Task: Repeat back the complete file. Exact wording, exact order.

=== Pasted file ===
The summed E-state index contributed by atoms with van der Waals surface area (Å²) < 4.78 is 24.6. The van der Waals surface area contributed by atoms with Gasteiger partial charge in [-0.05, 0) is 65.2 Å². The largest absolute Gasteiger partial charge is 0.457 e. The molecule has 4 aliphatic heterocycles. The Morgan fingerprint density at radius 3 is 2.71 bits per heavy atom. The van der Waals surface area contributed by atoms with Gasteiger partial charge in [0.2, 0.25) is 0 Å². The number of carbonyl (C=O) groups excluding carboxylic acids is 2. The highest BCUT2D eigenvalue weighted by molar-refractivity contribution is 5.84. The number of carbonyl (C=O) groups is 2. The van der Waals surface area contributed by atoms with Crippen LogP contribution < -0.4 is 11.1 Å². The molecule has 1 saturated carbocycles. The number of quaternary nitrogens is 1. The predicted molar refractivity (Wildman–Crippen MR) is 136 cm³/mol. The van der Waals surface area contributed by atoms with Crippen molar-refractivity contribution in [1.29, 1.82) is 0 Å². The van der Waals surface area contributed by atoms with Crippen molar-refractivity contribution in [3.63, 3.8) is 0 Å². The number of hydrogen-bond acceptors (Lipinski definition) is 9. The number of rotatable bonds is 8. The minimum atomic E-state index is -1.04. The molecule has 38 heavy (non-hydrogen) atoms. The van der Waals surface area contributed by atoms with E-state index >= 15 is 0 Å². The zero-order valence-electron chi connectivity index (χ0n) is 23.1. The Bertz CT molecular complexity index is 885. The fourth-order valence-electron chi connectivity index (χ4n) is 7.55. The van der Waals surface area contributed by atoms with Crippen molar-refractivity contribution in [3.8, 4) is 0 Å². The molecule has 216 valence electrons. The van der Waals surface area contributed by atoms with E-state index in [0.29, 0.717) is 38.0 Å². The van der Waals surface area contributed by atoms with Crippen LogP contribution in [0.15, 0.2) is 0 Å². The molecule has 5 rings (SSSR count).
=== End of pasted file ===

The summed E-state index contributed by atoms with van der Waals surface area (Å²) < 4.78 is 24.6. The van der Waals surface area contributed by atoms with Gasteiger partial charge in [-0.05, 0) is 65.2 Å². The largest absolute Gasteiger partial charge is 0.457 e. The molecule has 4 aliphatic heterocycles. The Morgan fingerprint density at radius 3 is 2.71 bits per heavy atom. The van der Waals surface area contributed by atoms with Gasteiger partial charge in [0.2, 0.25) is 0 Å². The number of carbonyl (C=O) groups excluding carboxylic acids is 2. The highest BCUT2D eigenvalue weighted by molar-refractivity contribution is 5.84. The number of carbonyl (C=O) groups is 2. The van der Waals surface area contributed by atoms with Crippen LogP contribution < -0.4 is 11.1 Å². The molecule has 1 saturated carbocycles. The number of quaternary nitrogens is 1. The predicted molar refractivity (Wildman–Crippen MR) is 136 cm³/mol. The van der Waals surface area contributed by atoms with Crippen molar-refractivity contribution in [1.29, 1.82) is 0 Å². The van der Waals surface area contributed by atoms with Crippen molar-refractivity contribution in [3.63, 3.8) is 0 Å². The number of hydrogen-bond acceptors (Lipinski definition) is 9. The number of rotatable bonds is 8. The minimum atomic E-state index is -1.04. The molecule has 38 heavy (non-hydrogen) atoms. The van der Waals surface area contributed by atoms with E-state index >= 15 is 0 Å². The zero-order valence-electron chi connectivity index (χ0n) is 23.1. The Bertz CT molecular complexity index is 885. The fourth-order valence-electron chi connectivity index (χ4n) is 7.55. The van der Waals surface area contributed by atoms with Crippen molar-refractivity contribution in [3.8, 4) is 0 Å². The molecule has 216 valence electrons. The van der Waals surface area contributed by atoms with E-state index in [0.29, 0.717) is 38.0 Å². The van der Waals surface area contributed by atoms with Crippen LogP contribution in [0.15, 0.2) is 0 Å². The molecule has 5 rings (SSSR count).